Advent calendars are imbued with nostalgia for many adults in the UK. Thought to have originated with 19th-century European Protestants to count down the days until Christmas, today you can find versions dispensing all manner of chocolates, as well as newer varieties offering spicy chillies, gin, even protein supplements. But none of these recent concepts have rivalled the success of the beauty Advent calendar.
Introduced by Selfridges in 2010, this year alone more than 20 nail polish, fragrance, skincare, and bath and body brands have released calendars packed with beauty samples, as have multiple retailers.
“You have to do it in the UK to be part of the conversation,” says Margaret Mitchell, Space NK’s global buying director.
A UK phenomenon
Liberty’s Beauty Advent Calendar is the most sought-after in the UK. Despite costing £195, 400 people queued the morning it went on sale, and half the stock sold out online in advance. The department store sold out of all 20,000 units in a week, making it the most successful product in its history.
Jo Malone has increased production from a few hundred in 2014 to 10,000. Selfridges now offers 10 different beauty calendars, increasing its stock by 24 per cent this season. “We see searches on calendars starting as early as August,” Emily Saunders, Selfridges’s beauty buyer, writes by email. Space NK, Debenhams, Fortnum & Mason and Net-a-Porter all launched Beauty Advent Calendars for the first time this year.
The US is catching on. This is the first year Liberty offered international shipping for the calendar, and the US was the store’s second largest market. Space NK’s calendar sold out there in about three weeks.
How brands benefit
Ultimately, calendars provide an ultra-concentrated opportunity for getting 25 product samples into the hands of beauty consumers. “Every brand knows that samples turn into sales,” says Sonia Summers, founder of Beauty Barrage, a California-based consultancy. Summers’s clients have seen as much as a 15 per cent to 20 per cent sales uplift after participating in an Advent calendar. This year, Le Labo’s Thé Noir fragrance saw a 90 per cent sales increase at Liberty, which beauty buyer Emily Soulsby attributes in part to its participation in the 2017 calendar.
Calendars make for easy marketing content over the holidays. Retailers will use social media to “unbox” along with their customers, highlighting included brands.
“It’s a pretty easy conversation to have with the brands,” says Space NK’s Mitchell. Drunk Elephant, a buzzy US-based indie skincare range that just made its UK debut, has a product included this year. “We say, ‘This is how you’re going to get in front of our customer and acquire them.’”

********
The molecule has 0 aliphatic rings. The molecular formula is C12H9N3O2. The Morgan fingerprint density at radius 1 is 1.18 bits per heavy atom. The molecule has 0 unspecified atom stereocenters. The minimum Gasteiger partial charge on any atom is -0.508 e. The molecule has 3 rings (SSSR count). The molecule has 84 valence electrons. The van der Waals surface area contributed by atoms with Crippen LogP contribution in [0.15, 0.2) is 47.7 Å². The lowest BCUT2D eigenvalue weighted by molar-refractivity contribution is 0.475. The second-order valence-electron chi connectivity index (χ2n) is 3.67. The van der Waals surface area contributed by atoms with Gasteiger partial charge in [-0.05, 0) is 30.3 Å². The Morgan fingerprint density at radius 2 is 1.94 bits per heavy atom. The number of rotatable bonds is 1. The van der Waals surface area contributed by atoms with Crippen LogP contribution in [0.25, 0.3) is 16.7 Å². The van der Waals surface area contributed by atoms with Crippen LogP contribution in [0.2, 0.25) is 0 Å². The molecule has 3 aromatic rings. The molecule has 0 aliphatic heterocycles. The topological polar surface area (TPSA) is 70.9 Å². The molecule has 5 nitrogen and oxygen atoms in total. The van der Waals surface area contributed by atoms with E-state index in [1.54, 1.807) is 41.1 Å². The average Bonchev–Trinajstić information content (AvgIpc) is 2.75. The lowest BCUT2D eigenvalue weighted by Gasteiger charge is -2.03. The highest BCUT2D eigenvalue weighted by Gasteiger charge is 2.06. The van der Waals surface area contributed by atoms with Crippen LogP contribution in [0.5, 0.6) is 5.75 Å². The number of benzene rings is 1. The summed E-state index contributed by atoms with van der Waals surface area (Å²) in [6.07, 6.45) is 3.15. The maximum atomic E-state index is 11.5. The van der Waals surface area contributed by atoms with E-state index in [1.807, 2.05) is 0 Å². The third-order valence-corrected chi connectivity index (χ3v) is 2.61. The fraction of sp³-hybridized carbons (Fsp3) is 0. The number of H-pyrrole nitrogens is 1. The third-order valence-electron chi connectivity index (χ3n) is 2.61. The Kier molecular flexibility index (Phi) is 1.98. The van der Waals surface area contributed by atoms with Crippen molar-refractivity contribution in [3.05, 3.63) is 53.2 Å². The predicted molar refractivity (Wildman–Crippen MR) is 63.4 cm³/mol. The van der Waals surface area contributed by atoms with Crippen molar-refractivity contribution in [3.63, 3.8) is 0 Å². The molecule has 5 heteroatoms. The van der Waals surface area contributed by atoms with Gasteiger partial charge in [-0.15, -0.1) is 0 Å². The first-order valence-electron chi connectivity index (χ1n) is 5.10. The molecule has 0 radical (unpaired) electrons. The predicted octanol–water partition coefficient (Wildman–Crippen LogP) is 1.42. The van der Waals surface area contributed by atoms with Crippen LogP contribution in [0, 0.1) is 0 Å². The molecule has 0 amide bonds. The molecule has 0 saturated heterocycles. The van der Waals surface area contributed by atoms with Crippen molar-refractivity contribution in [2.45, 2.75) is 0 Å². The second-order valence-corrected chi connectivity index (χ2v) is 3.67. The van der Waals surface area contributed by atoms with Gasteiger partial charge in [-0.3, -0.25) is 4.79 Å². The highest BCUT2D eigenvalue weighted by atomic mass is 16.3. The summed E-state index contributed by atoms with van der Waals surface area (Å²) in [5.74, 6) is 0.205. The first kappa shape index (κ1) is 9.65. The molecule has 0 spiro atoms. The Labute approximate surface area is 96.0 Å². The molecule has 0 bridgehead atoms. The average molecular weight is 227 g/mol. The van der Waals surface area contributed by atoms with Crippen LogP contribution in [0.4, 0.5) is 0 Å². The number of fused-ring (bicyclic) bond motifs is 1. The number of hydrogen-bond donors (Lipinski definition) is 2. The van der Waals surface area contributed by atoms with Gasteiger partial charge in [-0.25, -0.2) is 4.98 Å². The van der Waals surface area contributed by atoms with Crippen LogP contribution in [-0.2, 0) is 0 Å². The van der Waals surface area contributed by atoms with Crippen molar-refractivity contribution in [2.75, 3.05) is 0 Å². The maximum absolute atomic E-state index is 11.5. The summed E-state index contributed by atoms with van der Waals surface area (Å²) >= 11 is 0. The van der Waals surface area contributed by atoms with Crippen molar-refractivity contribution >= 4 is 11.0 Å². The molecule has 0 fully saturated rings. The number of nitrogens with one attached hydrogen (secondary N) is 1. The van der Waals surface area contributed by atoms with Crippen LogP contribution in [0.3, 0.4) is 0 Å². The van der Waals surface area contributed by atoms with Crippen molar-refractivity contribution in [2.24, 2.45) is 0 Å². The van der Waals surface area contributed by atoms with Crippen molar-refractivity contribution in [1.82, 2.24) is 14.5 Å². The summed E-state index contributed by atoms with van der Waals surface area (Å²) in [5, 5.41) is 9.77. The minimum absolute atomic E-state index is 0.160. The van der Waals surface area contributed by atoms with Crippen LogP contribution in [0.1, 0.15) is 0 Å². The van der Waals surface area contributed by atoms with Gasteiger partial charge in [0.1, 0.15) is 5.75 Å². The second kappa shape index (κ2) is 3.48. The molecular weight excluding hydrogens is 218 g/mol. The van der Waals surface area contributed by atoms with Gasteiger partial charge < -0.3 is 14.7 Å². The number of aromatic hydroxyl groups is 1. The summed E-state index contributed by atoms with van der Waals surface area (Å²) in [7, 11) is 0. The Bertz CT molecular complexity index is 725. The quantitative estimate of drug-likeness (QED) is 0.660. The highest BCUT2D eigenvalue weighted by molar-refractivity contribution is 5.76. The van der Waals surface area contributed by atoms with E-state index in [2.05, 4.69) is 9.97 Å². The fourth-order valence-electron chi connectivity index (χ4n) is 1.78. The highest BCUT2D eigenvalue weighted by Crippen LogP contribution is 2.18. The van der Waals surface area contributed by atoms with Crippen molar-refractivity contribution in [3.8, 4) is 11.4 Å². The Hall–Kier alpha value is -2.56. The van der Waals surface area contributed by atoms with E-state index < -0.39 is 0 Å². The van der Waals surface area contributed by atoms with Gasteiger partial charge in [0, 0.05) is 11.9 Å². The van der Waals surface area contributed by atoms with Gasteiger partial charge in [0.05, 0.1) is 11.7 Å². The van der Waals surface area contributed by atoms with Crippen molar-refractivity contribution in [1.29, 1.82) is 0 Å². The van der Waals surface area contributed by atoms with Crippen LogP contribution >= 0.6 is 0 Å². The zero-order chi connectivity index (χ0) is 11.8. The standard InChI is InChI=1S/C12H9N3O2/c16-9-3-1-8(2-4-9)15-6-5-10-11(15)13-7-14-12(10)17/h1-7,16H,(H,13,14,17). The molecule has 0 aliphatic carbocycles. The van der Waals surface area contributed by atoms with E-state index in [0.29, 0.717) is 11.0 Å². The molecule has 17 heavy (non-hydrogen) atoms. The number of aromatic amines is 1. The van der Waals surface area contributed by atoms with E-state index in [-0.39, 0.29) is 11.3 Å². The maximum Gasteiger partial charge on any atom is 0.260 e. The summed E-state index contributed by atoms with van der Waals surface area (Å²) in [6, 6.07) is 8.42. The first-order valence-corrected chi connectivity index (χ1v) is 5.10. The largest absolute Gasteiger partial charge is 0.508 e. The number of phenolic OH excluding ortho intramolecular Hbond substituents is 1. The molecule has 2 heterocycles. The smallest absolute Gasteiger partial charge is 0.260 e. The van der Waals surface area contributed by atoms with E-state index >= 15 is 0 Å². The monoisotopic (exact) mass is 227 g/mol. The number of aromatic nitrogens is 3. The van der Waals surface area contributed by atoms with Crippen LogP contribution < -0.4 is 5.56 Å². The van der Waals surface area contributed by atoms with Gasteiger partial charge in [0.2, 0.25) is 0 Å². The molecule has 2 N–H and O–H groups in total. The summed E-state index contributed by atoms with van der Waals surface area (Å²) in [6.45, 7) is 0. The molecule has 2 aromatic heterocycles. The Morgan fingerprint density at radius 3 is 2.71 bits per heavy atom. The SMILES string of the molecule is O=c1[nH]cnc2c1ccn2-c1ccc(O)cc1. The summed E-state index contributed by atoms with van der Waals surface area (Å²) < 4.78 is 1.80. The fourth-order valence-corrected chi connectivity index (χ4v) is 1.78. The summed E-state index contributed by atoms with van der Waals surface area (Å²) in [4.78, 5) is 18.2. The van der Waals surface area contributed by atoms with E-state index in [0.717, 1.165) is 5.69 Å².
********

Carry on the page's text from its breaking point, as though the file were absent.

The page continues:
Retailers tout the value of their calendars. Space NK’s retails for £250, and Mitchell claims it’s worth £600. It contains all full-sized or travel-sized products, which means it’s easier to quantify retail worth because customers can buy them in-store. Eighteen out of 25 products in Liberty’s calendar were full-sized, and the retailer worked with Sam McKnight’s haircare brand to produce a mini version of its much-loved Cool Girl Hair Spray especially for the calendar.
However, many calendars contain deluxe sample sizes that wouldn’t normally be sold, so it’s trickier to quantify relative worth to customers. They could probably get those samples by just asking, but it would be labour intensive. And the cost to a brand is not insignificant. “The price [to produce deluxe samples] is almost the same as a full-sized product,” says Summers.
For retailers, the economics are even more brilliant: most don’t pay brands for samples.
The design of the calendar, however, can often be costly. Space NK’s in-house creative team had to design each individual box within the calendar bespoke to the size of the product. “When you add all the costs, it is hardly a moneymaker for us,” says Mitchell. “But we’ve had tons of press coverage of [the calendar], so that is the ROI.”
Jo Malone’s is also labour intensive and expensive. The team assembles, wraps products and packs the calendars by hand. “It’s about excitement and brand-building, which is why we keep the distribution limited, because we want to create that buzz,” says Chris Wyatt, Jo Malone’s global educator. And of course, all the intangible benefits, like spreading brand awareness, are impossible to quantify.
Will growth continue?
Summers thinks that we may see Advent calendar-like products popping up at other times of the year since they’re so popular. “Whenever you can create some excitement and at the same time introduce a customer to new products, it’s genius,” she says. “It could be a ‘countdown to love’ in February. Or ‘21 ways to cherish Mum’ on Mother’s Day.”
While Advent calendars performed well this year, once they become more ubiquitous, retailers might see interest wane.
Calendars still have appeal for Wyatt, though. “I definitely want the gin advent calendar!” — Cheryl Wischhover
Reprinted from Conde Nast International Newsletter Perspective.